• Since Goju-ryu is a system of self-defense, when one employs a technique correctly it should seem effortless. This is, of course, facilitated by turning and moving off line. If a bunkai seems to require too much strength or depend on seemingly too much speed, it's probably not right. Obviously you need to practice and learn techniques, but if a technique (the bunkai that you think you've found) doesn't seem to work and your response is, "It'll work but you just have to get faster or stronger," then go back to the drawing board. 
  • Speaking of combinations: In Goju-ryu katas, entry techniques and controlling techniques are followed by finishing techniques, but the finishing technique may sometimes only be tacked on to the second combination or sequence. Additionally, once you have found the combination or sequence of techniques, the movements within the sequences should be continuous and uninterrupted. No gaps.
  • To find and to properly understand the techniques, it is important to see how the attacker would respond to each of the defender's techniques. In other words, if the defender blocks the attacker's punch and then kicks to his knee or groin, it is often important to "see" the response--that the attacker's head is thereby brought down--in order to understand the techniques that follow it. In some cases, this may be difficult to actually demonstrate on a friend or training partner, as some techniques are particularly violent--especially ones which involve grabbing and twisting the head.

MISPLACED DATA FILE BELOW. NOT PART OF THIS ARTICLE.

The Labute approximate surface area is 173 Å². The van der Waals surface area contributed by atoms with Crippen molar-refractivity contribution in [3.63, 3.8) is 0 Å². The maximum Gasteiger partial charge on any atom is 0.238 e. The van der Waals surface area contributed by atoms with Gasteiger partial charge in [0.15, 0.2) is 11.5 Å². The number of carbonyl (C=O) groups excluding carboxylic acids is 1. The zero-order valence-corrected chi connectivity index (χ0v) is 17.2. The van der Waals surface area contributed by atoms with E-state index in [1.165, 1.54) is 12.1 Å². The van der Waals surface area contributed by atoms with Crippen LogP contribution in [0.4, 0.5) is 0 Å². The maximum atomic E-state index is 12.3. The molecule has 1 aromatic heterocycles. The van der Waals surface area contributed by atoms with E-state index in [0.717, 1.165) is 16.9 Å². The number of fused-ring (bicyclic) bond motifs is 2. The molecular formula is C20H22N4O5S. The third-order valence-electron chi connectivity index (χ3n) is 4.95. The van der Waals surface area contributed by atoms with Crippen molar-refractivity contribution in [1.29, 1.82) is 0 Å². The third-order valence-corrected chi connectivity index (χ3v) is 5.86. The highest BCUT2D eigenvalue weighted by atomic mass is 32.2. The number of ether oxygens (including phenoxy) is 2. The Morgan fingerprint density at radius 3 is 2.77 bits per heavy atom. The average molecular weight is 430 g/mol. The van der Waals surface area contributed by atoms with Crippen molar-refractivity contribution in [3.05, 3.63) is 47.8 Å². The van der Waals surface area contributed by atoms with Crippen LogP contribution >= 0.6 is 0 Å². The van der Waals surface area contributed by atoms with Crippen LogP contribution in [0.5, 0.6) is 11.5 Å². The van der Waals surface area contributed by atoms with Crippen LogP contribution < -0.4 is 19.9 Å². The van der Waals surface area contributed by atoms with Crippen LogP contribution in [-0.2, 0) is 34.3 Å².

• Don't look at the final position (meaning the still photograph of a position one might see in an instructional manual) to explain a technique. The real explanation needs to incorporate the movement of "getting there" from the previous position. The circular block one employs may end up in the down (gedan) position, but it may cross one's centerline (what the attacker is attacking) in the upper or middle level.
  • Do the move in bunkai, against a partner, exactly how it occurs in kata. This should include any steps or directional changes. If kata, it may be assumed, is the means that karate teachers chose to preserve and remember technique, then all of the keys for learning how to apply those techniques are in the kata themselves. Nothing is really hidden. It's just that sometimes we don't know what we are looking at.
Those are some of the basic principles of kata analysis or bunkai. Of course, not everyone is of the same opinion. Then again, many people that I've seen don't seem to base their bunkai on any principles. Then there are whole schools of Goju-ryu where the bunkai doesn't look anything like the kata. What's that all about?

Anyway, there's nothing really new here--I mentioned most of these in articles in the Journal of Asian Martial Arts--sadly no longer publishing, though still available in back issues.

So that's about all I have to say on the subject--or at least that's it in a nutshell. Any questions?

Best regards,
(I have to go train....this blogging stuff takes up too much time.)

Friday, August 03, 2012

Shisochin...what four?

Hokama book